6. Avoid close contact with people who are sick, and distance oneself from others, especially those who are at high risk of getting sick, including in particular older adults and persons with serious chronic medical conditions.
7. Practice good personal hygiene, including washing hands, especially after touching any frequently used item or surface, avoiding touching the face, and disinfecting frequently used items and surfaces as much as possible.
Gov. Lee's motion to dismiss
On July 27, Gov. Lee filed a motion to dismiss, which was drafted by Deputy Attorney General Janet Kleinfelter
That motion to dismiss claims Dooley can establish no set of facts entitling him to the requested declaratory relief because he has failed to establish the existence of a judiciable case or controversy. Specifically, because Dooley cannot establish standing because certain of Dooley's claims for declaratory relief are barred by sovereign immunity, and because Dooley's claims are otherwise moot, dismissal is appropriate.
Gov. Lee's answer also states that in the event the court decides Dooley has established a justiciable case or controversy, the complaint fails to establish that any of his constitutional claims against Gov. Lee are legally sufficient.
Gov. Lee noted in his response that as of July 15, 2021, there have been 872,934 confirmed cases of COVID-19 in Tennessee, and 12,628 Tennesseans died from COVID-19.
“This serious and rapidly evolving situation required an equally serious and rapid response," Lee's motion states. "Gov. Lee responded by implementing necessary emergency measured to protect and preserve health and lives of Tennessee residents."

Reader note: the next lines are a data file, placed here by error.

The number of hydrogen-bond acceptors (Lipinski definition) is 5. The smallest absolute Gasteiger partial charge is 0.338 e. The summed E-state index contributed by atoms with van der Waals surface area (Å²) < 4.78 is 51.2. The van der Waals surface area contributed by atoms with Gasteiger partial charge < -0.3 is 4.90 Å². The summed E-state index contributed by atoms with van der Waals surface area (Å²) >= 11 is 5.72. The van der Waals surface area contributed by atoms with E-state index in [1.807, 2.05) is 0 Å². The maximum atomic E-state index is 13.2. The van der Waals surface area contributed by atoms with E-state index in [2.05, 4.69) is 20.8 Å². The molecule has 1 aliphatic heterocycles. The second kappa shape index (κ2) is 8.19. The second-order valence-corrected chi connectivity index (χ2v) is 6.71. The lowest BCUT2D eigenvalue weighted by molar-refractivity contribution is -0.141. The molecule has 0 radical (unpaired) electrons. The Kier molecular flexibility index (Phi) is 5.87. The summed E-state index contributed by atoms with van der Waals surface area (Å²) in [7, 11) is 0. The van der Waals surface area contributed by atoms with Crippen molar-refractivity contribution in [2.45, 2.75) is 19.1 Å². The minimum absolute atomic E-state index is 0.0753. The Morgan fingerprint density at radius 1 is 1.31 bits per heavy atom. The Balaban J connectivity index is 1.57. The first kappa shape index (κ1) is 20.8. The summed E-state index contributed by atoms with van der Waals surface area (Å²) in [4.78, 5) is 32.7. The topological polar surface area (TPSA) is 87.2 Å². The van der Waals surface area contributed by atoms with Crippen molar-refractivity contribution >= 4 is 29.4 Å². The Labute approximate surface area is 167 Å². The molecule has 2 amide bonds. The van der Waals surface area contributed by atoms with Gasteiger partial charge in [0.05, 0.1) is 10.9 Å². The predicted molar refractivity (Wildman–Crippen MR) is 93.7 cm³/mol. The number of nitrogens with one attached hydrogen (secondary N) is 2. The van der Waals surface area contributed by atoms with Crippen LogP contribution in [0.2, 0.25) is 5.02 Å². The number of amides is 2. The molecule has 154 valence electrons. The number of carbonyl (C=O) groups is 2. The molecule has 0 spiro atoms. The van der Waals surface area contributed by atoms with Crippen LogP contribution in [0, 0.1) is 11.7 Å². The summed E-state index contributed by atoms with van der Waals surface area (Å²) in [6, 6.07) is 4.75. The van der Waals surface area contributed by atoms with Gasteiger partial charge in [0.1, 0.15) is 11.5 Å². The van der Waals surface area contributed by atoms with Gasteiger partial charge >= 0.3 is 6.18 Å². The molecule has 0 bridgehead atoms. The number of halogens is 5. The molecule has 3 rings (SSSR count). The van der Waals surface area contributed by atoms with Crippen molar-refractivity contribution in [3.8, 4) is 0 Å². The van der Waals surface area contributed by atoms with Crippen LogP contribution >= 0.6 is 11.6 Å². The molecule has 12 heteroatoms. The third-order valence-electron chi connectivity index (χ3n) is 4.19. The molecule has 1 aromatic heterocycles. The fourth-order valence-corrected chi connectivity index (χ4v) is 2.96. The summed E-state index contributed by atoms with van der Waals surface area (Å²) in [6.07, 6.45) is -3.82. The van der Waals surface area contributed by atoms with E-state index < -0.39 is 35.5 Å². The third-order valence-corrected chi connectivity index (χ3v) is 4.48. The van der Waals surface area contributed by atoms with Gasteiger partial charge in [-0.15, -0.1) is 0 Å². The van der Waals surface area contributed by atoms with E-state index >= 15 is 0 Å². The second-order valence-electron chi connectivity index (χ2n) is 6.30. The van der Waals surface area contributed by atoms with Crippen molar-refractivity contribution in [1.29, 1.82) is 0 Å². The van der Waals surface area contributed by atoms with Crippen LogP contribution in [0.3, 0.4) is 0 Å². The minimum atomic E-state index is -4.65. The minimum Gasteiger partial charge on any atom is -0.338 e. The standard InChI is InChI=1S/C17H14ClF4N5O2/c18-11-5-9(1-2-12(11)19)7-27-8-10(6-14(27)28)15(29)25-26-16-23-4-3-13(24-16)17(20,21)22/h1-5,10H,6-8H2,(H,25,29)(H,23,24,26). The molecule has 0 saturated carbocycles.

The response also cites recent cases, including roller rink owner Perry Allen vs. Gov. Lee in which the plaintiff challenged the governor's authority to close entertainment and recreational facilities due to the COVID-19 pandemic. The trial jury dismissed the complaint for failure to state a claim.
The lawsuit against Mayor Jim Lee
The main complaint Dooley filed in his lawsuit against Hawkins County Mayor Jim Lee was the mask mandate he ordered on July 15, 2020. That mandate ended Sept. 29, 2020.
The lawsuit asks the court to declare that Mayor Lee's mask mandate was based upon an asserted arbitrary power that the mayor has no authority to force Hawkins County residents to wear an article of clothing that impedes the process of respiration, inhaling oxygen and exhaling carbon dioxide.
The lawsuit also asks the court to declare that Mayor Lee has no authority to force Hawkins County residents to wear a cloth or other face covering under the threat of criminal penalties of fines and/or imprisonment to stop the spread of COVID-19 or to mitigate the risk of COVID-19. The suit also alleges that the mayor’s mask mandate in his Executive Orders are unconstitutional and are void.
Mayor Jim Lee's motion to dismiss the lawsuit against him, which was also filed July 27, admits that he signed the mask mandate, although he publicly stated he was informed by the Hawkins County Sheriff's Office that it didn't have the time or manpower to enforce the order.
Mayor Lee further claims in his motion to dismiss that his power to issue the mask mandate order was derived from and delegated by Gov. Lee.